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Flaming heck!

Posted by Lewis on January 12, 2004

In Reply to: Dante's Inferno posted by Smokey Stover on January 12, 2004

: In discussing the phrase "killing floor" someone, I believe Anders, posted a synopsis of the Inferno that I thought was an extremely well-done job, clear, succinct yet pretty comprehensive, in unexceptionable English. It appears to have been used in Bill Stephany's English 122 class in 2002. Can Anders confirm that, and possibly even tell me if Stephany himself was the author of the symopsis? I would additionally comment only that Dante's Commedia is a large part of the reason that serious Italian authors adopted the Tuscan dialect from the 14th century on. The fact that Petrarch, the next great Italian author in the vernacular (14th c.) also used the Tuscan dialect just hammered home the new norm. After World War II, RAI, the Italian state radio, broadcast to every part of Italy using the Tuscan dialect, thus reinforcing the notion of one Italy, unified by the Italian language. Even in the Italian Tirol, where they speak a sort of German, everyone knows Tuscan Italian, from school and the TV.

That was a neat post! I've only been to Tuscany ('Chiantishire') and the Veneto/Dolomites, but I didn't notice a difference in the general sound of Italian. I understand that further North, Italy has Germanic/Swiss influence and in the North West perhaps a little French - but I had always rather assumed that the pre-unification states were somewhat alike in language. Obviously the very south would be expected to have a more 'latin' approach than the north, which is more 'European'. The culture and food of Italy does mirror the city-state background and most of us have heard of Tuscan, Roman, Genoan/Genovese, Neapolitan, Venetian, Bolognese and Milanese as descriptions.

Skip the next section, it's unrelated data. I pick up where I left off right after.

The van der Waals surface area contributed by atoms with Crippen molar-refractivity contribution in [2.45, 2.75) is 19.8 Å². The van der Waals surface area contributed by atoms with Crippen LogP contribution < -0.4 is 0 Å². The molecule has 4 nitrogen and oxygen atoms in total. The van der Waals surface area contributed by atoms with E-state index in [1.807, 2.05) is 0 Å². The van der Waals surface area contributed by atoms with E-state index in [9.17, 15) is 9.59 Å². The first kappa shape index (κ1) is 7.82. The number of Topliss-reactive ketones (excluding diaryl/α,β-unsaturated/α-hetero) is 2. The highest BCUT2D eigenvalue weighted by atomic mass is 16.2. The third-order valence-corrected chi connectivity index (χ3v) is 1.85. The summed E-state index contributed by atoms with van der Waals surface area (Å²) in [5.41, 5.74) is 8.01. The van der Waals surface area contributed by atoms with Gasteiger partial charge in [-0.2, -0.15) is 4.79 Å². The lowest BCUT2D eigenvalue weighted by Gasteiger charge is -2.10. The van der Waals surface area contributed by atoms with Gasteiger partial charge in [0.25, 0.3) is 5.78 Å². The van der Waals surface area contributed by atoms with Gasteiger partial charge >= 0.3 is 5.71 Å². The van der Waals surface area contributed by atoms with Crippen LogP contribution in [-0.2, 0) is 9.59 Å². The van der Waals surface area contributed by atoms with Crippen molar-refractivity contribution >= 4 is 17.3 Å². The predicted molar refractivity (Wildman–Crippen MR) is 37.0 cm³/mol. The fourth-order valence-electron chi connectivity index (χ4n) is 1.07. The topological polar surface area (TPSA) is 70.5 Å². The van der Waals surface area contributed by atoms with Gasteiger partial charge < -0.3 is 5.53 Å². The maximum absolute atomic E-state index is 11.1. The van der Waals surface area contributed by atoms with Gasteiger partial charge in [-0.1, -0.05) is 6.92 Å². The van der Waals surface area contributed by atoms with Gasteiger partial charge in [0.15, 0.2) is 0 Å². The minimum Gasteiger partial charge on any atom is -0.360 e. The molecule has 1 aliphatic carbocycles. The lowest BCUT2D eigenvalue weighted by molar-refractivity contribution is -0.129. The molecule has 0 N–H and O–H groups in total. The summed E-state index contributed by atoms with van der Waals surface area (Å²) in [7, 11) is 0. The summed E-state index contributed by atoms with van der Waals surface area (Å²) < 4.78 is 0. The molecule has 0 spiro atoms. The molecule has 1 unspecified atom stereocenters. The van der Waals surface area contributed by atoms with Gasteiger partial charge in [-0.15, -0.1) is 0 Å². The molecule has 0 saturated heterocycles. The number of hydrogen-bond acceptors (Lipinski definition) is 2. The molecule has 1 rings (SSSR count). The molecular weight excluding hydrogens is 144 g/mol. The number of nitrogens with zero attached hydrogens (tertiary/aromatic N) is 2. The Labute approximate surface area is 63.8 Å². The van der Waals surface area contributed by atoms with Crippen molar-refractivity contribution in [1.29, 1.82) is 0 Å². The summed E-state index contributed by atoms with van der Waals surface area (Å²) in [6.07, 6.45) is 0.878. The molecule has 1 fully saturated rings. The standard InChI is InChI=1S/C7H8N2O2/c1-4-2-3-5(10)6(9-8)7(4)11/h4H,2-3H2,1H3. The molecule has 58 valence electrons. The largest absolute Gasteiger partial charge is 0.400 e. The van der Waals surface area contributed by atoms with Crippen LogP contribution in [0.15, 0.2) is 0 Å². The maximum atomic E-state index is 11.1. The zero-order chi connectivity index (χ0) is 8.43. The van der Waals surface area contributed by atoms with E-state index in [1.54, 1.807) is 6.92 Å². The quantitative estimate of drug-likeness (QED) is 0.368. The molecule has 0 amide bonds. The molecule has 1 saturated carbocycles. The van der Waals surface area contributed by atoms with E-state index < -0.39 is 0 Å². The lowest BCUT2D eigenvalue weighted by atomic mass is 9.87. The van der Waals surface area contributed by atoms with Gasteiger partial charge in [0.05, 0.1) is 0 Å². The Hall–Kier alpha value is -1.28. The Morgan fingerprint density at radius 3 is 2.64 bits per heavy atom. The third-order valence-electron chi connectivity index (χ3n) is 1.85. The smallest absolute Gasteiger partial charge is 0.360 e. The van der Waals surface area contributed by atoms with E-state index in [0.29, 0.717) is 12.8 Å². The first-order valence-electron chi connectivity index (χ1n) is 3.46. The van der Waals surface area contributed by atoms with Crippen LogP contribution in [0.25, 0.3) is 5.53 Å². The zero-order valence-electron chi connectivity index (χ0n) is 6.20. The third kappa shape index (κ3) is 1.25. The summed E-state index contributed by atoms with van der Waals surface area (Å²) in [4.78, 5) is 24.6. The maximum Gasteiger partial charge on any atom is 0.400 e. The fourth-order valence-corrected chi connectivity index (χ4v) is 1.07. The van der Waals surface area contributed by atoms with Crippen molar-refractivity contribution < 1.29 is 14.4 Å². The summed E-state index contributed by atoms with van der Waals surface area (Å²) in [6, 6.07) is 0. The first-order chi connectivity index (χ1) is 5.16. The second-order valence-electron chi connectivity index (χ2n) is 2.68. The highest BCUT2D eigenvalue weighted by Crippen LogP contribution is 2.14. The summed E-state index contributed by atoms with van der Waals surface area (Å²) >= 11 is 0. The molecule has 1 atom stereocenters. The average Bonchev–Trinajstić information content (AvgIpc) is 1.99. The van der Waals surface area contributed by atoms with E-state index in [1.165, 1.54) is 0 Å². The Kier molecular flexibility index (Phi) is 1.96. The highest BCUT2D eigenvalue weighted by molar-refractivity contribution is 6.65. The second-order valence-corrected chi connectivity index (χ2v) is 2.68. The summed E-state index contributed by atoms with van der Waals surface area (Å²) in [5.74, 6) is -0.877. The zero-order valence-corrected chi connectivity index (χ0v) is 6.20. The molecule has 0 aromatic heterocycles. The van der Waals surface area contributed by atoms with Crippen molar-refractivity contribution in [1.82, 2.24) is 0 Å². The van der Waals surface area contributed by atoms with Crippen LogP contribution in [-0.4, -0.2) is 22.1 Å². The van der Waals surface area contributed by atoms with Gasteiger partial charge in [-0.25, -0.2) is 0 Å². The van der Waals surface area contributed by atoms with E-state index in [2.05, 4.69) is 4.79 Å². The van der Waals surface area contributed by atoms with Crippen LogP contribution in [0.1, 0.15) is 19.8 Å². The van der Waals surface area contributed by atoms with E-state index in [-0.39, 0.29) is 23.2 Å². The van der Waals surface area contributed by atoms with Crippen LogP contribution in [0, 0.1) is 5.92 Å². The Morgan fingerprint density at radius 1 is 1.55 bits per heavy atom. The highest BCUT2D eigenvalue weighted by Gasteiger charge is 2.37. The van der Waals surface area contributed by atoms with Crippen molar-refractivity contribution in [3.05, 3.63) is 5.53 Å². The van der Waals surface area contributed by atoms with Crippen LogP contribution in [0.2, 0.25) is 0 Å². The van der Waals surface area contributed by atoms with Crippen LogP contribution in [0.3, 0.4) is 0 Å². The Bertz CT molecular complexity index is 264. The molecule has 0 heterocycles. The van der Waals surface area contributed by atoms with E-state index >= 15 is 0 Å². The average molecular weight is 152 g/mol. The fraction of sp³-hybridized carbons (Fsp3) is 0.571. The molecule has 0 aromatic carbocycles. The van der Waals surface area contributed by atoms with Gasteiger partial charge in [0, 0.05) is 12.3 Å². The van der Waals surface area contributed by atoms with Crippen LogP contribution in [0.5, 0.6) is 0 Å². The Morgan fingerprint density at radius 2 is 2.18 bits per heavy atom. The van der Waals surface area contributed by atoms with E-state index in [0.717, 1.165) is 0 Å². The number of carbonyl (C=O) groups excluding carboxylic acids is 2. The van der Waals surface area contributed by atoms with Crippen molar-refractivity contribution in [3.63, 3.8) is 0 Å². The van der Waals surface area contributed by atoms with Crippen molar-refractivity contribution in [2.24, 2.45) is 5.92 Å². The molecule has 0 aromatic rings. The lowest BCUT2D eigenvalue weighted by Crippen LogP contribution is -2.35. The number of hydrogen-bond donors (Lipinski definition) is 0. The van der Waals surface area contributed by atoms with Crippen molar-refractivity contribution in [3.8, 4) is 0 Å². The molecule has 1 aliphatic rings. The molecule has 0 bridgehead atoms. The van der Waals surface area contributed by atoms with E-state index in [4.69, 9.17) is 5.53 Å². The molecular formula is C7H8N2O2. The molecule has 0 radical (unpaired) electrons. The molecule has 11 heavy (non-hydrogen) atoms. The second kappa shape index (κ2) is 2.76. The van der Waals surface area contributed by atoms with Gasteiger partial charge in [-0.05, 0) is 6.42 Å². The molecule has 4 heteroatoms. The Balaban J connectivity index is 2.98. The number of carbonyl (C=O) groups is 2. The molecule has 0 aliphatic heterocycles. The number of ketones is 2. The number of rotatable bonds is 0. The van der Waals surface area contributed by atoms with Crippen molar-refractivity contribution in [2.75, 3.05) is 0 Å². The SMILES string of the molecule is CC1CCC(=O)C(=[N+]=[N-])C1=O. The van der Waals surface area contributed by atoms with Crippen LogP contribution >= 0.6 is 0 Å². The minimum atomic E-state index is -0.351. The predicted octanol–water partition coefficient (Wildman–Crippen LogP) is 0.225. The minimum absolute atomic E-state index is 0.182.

It is interesting to read the history of those City states - often they had an importance in political and military terms entirely disproportionate to their size - based upon wealth from trade. As so much of the military side of their power was from foreign mercenaries - it was odd to hear of the French hiring Italian crossbowmen (from Genoa, I think) during the Hundred Years War - a case of 'taking coals to Newcastle', one would have thought. Churches have memorials to some of the foremost foreign mercenaries - many English. It is odd to see such English names gracing Renaissance marble in Italy.

There are a number of memorials to Dante in Florence/Firenze, but it is still surprising that Dante surpasses so many others to be thought to have made Tuscan-Italian the common tongue.